The Eurasian Journal of Medicine
Original Article

The Relationship Between Clinical Outcomes and Calculated Thrombus Burden Before and After Initial Flow in Patients with ST-Segment Elevation Myocardial Infarction

1.

Department of Cardiology, Atatürk University Faculty of Medicine, Erzurum, Turkey

2.

Erzurum Training and Research Hospital, Erzurum, Turkey

Eurasian J Med 2022; 54: 145-149
DOI: 10.5152/eurasianjmed.2022.21021
Read: 345 Downloads: 142 Published: 01 June 2022

Objective: Primary percutaneous coronary intervention is the standard treatment for ST-segment eleva- tion myocardial infarction. Although myocardial and epicardial perfusion is usually achieved with primary percutaneous coronary intervention, infarct-related arterial thrombus burden negatively affects the proce- dural success and clinical outcomes of primary percutaneous coronary intervention. Therefore, we aimed to investigate the association between thrombus burden (calculated before and after initial flow) and clinical consequences in patients with ST-segment elevation myocardial infarction.

Materials and Methods: This study retrospectively enrolled 1376 patients who had ST-segment elevation myo- cardial infarction between May 2012 and November 2015. Patients who had only undergone balloon angio- plasty and emergency coronary artery bypass grafting were not included in the study. Data regarding the initial clinical and demographic features of the patients were obtained from their hospital records. Thrombus burden was calculated using baseline and final (after wire inflation or small balloon dilatation) thrombolysis in myocardial infarction thrombus grades. The endpoints of the study were defined as no-reflow development after primary percutaneous coronary intervention and 1-year all-cause mortality. Statistical significance was defined as P < .05.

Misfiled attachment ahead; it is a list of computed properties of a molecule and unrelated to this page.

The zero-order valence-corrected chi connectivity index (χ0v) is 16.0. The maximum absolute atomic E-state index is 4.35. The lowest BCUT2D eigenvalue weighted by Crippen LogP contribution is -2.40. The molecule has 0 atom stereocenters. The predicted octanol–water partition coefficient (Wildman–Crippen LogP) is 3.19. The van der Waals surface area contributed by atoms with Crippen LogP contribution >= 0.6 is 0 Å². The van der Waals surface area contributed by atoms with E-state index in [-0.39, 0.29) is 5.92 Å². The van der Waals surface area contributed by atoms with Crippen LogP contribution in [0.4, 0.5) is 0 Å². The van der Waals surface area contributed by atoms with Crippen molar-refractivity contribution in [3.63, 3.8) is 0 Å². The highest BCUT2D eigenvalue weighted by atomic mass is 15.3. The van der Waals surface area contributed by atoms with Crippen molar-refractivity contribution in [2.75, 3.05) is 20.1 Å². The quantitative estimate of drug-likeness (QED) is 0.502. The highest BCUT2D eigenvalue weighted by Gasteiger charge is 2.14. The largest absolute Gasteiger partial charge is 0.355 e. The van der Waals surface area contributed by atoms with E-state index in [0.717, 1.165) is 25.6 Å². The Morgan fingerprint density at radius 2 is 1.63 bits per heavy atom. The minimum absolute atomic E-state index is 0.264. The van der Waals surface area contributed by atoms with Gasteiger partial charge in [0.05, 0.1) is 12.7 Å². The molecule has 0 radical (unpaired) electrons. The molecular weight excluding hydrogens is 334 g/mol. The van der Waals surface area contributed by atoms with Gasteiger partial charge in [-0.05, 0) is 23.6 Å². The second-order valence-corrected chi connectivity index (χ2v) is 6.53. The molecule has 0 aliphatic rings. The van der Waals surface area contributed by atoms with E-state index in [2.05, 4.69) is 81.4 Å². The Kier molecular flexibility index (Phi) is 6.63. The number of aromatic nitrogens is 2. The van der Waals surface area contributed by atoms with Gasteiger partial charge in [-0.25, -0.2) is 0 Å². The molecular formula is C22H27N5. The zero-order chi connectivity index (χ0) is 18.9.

Results: No-reflow was detected in 169 patients (12.3%). The calculated basal thrombus burden was signifi- cantly associated with post-procedural no-reflow (P < .001). No-reflow was also associated with advanced age (P < .001), longer pain-to-door time (P < .001), and increased blood glucose levels (P = .032). The calcu- lated final thrombus burden was related to 1-year all-cause mortality (P = .047). One-year all-cause mortality was also associated with advanced age (P < .001), high Killip scores (P=.003), increased white blood cell counts (P = .001), and low estimated glomerular filtration rates (P < .001).

Conclusion: Basal thrombus burden was associated with no-reflow, and final thrombus burden was associ- ated with 1-year all-cause mortality. The calculation of thrombus burden before and after initial flow may help to predict clinical outcomes.

Cite this article as: Birdal O, Topçu S, Tanboğa IH, et al. The relationship between clinical outcomes and calculated thrombus burden before and after initial flow in patients with ST-segment elevation myocardial infarction. Eurasian J Med 2022;54(2):145-149.

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